The team of researchers analyzed 23 randomized trials involving 1,357 participants. A low-carb diet (LCD) was defined as less than 26% daily calories from carbohydrates, and a very low-carb diet (VLCD) was defined as less than 10% daily calories from carbohydrates. Outcomes were reported at six and 12 months and included remission of diabetes, as measured by reduced blood sugar levels with or without the use of diabetes medication; weight loss; adverse events; and health-related quality of life.
Based on low to moderate certainty evidence, the researchers found that those on LCDs achieved higher diabetes remission rates at six months compared with patients on control diets. For example, evidence from 8 trials with 264 participants showed that those following a LCD experienced a 32% absolute risk reduction in diabetes remission at six months—there were 28 fewer cases per 100 followed. LCDs also increased weight loss, reduced medication use, and improved body fat concentrations at six months.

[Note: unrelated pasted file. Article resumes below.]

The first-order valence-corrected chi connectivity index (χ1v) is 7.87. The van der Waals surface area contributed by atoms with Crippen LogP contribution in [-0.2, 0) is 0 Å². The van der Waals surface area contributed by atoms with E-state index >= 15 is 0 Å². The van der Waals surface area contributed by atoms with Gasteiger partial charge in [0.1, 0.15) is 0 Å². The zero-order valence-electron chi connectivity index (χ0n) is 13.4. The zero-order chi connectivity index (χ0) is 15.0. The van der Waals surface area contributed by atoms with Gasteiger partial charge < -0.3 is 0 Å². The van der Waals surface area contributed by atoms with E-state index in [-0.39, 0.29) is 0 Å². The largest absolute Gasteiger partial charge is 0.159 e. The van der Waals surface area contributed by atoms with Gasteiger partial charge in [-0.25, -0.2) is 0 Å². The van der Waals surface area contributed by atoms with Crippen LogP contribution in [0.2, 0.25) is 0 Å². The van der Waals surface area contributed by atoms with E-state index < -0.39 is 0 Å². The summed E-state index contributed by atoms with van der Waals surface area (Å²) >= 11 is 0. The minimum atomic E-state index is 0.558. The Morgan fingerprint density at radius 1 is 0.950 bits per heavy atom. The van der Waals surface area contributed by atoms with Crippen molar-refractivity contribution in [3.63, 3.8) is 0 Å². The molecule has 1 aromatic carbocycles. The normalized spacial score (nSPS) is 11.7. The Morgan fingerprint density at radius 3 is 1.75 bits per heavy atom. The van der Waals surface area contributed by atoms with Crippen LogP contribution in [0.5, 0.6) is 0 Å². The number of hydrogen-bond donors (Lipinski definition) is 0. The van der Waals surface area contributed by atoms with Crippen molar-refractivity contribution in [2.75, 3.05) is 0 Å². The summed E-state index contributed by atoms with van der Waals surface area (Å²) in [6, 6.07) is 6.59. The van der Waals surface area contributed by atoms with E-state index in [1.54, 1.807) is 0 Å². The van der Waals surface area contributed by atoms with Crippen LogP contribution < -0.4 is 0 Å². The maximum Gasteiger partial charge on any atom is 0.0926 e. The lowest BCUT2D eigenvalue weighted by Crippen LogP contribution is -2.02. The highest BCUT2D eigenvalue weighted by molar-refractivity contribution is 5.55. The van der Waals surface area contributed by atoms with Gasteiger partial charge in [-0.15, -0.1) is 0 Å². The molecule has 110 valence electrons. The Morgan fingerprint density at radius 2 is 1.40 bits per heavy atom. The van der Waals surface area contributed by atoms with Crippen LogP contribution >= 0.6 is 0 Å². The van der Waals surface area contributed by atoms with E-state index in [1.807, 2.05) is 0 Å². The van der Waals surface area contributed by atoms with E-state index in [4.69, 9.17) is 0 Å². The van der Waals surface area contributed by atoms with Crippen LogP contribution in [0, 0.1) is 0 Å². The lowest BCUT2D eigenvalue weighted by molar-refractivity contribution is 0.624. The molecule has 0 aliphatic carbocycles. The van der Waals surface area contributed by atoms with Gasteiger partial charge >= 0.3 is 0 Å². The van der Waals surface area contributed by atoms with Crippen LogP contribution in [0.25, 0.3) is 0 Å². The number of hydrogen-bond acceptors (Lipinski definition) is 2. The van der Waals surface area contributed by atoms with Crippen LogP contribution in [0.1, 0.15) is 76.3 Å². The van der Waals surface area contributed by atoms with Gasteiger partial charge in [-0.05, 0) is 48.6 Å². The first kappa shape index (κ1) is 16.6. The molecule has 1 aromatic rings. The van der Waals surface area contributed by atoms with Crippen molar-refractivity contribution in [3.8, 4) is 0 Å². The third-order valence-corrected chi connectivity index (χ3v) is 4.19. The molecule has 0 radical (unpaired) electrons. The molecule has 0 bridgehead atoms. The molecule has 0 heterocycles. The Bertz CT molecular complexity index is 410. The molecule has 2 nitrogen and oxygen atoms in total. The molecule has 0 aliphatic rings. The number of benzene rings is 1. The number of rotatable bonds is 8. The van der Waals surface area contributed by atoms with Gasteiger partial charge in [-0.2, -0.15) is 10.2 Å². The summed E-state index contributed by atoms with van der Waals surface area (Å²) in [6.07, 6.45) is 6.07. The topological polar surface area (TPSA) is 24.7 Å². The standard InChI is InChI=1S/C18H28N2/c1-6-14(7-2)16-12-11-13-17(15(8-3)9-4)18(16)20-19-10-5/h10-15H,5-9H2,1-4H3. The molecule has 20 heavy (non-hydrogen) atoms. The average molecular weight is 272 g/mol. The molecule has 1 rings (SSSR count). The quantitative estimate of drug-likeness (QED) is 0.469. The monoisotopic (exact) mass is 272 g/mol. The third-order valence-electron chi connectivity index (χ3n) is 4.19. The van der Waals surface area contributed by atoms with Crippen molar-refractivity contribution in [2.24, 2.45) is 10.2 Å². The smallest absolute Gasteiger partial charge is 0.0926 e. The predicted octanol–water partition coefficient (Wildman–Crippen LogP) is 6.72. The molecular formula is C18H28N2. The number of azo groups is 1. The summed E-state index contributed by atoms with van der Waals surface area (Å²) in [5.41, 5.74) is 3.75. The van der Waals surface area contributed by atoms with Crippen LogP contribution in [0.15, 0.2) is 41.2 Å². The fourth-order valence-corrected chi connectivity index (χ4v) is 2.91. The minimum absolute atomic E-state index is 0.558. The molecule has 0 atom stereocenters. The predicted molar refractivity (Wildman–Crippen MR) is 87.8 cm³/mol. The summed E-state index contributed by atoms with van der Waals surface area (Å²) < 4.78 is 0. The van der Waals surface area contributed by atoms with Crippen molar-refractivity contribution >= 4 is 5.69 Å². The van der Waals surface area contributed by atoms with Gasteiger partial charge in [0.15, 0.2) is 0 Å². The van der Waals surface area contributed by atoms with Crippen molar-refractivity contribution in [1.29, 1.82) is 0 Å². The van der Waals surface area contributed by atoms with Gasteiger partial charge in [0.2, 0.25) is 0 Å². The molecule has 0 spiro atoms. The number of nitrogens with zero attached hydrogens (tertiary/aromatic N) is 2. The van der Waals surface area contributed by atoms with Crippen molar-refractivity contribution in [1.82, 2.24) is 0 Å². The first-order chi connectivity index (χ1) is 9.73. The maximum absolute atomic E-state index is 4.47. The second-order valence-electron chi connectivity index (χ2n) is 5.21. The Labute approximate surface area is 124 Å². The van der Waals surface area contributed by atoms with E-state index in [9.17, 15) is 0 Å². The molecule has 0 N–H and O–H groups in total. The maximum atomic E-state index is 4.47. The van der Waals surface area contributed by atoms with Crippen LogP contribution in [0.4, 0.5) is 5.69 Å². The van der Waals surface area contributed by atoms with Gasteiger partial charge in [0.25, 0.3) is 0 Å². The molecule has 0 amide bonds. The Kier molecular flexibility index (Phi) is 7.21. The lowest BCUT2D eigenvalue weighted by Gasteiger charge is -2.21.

Related: Key to Keto: Magnesium Citrate More Proof: Whole Grains, Veggies, Fruits Linked with Lower Diabetes Risk Covid-19, Immunity and Fat Burning: What’s the Connection?However, key to success here is the diet’s short-term nature: Most benefits diminished at 12 months, and some studies on this topic have shown a worsening of quality of life and cholesterol levels at that time.
The authors acknowledged that there is uncertainty over the long term effectiveness and safety of LCDs, and stressed that their results are based on low to moderate certainty evidence.
They conclude: “Future long term, well designed, calorie controlled randomized trials are needed to determine the effects of LCD on sustained weight loss and remission of diabetes, as well as cardiovascular mortality and major morbidity.”